In carrying out my invention, blanksof the desired width and length are cutfrom sheet metal, one of these blanks being indicated by the numeral 10 in Fig. 1. This blank while still in flat condition is then provided with a multiplicity of perforations 12 by a cutting or punching operation. In the embodiment shown, the perforations 12 are arranged in groups of five transversely of the strip but it will be understood that the number of perforations transversely may be varied as desired. The perforations are preferably of elongated form to constitute slots and are proferably beveled as shown in F 5 so that when the tube is formed, the perforations will be enlarged inwardly whereby any particles that may pass in with the liquid will notbe retained in the perforations but will escape at the inside, thus preventing liability of the perforations becoming clogged. I111- perforate spaces indicated at l lJare left between successive groups ofperforations in order to give adequate strength to the finished article and imperforate spaces 16 are left at 90 the sides of the strip in order that the side edges may be secured firmly to each other after the strip has been wound up spirally as shown in Fig. 3. The strip after being perforated is wound up spirally in tubular form y in any suitable manner as by'wrapping it spirally around a mandrel with the edges close together but not overlapping each other. 'As shown in Fig. 5, a slight space may be left betweenthe juxtaposed edges for receiv- 's'trip'js-piral'ly into tubularfcrni' W-it h'its edges a inxt'apojs'ed and eparatedibya-sii ts am 1 f I V adaptedt re eivejaflugappi in thsflax v and welding-"saidl iXtaposed edgesftogethelf I ing' a After the. periferated strip has been-'wo ind up, the juxtaposed edges are secured together'by welding or soldering with the applicati'onof heat so that in efiect they are integrally'pnitedl, 'Unperfo'rated spaces 18 are leftatthe endsof'tlie strip sothat after--thei{stripjhas been wound up and itsedgesi' seciired.together in. the manner "just stated, portions'20 may becutoff as indicated onthefdottedlineflz Fig.3 to'. provide square ends forthe'finislied tnbular's'creen The carrying out-Ofmy processes alco veset forth results in. the production from a flat strip of sheetinetalofawellscreen which is.-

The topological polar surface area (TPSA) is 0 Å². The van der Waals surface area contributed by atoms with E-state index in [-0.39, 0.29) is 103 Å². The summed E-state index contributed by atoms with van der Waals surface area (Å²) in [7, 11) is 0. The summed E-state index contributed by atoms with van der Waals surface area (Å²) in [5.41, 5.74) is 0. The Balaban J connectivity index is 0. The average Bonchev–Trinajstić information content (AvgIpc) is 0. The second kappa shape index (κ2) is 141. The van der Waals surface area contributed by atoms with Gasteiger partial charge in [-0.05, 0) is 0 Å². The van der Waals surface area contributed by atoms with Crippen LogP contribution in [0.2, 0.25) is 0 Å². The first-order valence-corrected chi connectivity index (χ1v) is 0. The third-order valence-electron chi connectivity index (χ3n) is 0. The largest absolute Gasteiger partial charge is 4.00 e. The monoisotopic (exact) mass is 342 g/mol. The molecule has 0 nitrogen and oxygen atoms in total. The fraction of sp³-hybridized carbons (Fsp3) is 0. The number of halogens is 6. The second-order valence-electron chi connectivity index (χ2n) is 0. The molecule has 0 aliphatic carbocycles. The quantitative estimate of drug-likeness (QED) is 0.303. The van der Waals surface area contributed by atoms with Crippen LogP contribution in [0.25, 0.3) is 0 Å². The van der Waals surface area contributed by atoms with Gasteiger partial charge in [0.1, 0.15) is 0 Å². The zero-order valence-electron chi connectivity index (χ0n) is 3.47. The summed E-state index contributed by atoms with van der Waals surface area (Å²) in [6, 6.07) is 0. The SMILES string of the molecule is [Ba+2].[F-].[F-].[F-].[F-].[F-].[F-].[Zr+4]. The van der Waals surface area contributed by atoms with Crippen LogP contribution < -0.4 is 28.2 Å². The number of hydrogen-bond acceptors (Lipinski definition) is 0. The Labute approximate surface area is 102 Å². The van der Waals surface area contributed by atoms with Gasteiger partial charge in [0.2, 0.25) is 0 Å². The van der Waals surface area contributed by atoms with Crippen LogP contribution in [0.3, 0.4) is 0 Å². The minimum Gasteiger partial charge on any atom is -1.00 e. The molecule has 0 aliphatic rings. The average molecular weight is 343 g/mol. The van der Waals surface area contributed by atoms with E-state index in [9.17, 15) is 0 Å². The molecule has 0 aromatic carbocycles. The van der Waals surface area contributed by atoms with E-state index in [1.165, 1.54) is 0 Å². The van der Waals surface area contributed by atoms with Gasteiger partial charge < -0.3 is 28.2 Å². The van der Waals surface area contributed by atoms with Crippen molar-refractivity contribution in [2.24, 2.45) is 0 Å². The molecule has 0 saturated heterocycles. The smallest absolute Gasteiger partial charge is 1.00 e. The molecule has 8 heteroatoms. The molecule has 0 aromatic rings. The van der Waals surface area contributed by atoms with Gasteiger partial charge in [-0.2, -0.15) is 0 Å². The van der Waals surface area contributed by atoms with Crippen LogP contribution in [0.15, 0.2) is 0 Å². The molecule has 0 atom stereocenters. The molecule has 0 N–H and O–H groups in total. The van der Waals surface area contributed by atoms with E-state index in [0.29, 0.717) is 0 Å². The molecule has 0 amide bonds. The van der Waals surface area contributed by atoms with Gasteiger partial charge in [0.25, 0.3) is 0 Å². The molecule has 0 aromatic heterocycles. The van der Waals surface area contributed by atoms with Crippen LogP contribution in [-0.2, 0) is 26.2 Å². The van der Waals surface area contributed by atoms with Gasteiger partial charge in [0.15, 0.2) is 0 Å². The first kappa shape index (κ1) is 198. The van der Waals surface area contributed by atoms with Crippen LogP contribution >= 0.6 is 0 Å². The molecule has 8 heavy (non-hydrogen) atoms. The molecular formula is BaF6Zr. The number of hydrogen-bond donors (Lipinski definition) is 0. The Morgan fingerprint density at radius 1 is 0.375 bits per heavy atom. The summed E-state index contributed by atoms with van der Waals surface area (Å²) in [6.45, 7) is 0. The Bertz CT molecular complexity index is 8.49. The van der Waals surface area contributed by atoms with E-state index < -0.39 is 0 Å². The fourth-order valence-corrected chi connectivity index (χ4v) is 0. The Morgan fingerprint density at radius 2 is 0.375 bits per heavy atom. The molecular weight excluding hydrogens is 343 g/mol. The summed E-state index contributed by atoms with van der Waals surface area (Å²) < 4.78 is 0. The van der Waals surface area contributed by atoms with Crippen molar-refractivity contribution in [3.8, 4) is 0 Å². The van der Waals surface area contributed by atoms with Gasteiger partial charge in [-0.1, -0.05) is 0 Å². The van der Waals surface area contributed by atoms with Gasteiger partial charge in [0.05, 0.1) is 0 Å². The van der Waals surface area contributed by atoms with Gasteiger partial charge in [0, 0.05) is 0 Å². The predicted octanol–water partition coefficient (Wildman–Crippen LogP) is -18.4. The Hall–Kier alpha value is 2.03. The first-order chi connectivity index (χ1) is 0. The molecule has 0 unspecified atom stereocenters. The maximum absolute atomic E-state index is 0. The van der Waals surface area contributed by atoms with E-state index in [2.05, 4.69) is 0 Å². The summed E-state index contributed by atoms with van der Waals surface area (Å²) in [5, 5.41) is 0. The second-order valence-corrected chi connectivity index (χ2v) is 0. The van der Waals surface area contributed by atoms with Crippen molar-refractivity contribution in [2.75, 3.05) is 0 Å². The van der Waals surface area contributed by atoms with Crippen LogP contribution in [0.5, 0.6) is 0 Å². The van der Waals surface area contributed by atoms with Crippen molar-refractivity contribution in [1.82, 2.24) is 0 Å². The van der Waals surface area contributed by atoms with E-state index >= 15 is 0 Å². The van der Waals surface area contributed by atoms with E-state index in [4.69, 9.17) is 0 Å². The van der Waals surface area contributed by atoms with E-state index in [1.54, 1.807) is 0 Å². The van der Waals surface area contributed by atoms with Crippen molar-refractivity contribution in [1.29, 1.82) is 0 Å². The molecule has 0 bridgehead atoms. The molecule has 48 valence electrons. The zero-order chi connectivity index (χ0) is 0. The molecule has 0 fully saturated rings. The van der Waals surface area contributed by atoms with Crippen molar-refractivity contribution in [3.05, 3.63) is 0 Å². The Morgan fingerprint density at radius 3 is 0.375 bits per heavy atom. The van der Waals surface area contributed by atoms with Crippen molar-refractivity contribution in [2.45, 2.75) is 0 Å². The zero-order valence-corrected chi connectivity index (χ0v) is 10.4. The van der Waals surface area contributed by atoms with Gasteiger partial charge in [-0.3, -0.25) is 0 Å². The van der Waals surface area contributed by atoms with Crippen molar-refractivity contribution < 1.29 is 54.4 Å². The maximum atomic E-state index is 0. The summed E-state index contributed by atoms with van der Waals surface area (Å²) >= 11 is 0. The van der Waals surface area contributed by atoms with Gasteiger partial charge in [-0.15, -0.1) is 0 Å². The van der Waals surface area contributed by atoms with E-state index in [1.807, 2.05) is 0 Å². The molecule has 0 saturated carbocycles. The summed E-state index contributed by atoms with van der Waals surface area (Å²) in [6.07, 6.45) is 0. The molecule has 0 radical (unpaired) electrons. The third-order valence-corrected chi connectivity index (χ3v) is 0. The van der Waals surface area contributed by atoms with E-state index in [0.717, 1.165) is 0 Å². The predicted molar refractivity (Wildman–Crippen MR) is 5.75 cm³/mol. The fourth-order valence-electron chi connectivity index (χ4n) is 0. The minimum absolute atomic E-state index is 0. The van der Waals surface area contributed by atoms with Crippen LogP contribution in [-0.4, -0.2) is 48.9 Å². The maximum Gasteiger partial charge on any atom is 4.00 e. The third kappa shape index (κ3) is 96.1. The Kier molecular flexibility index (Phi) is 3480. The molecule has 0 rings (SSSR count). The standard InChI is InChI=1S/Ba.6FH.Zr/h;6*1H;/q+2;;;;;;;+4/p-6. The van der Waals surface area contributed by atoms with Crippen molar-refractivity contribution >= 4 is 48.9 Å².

istriip while in fiat condition with a mnltiplic- I ity of perforations ofzthefsizedesired for g the finished article, winding said perforated strip spirally into'tubular form with its edges juxtaposed 'an'd non-overlapping, welding said; juxtaposed edges together'to produce a Well screen in which said edges arein effect integr'ally'nnited; and trimming off the ends 7 of the tubeithus-eforined to makelthe ends square r j IntestimOnyflvitliererif hereunto afi 3" 'I'EDW R D E. JOHNs' N;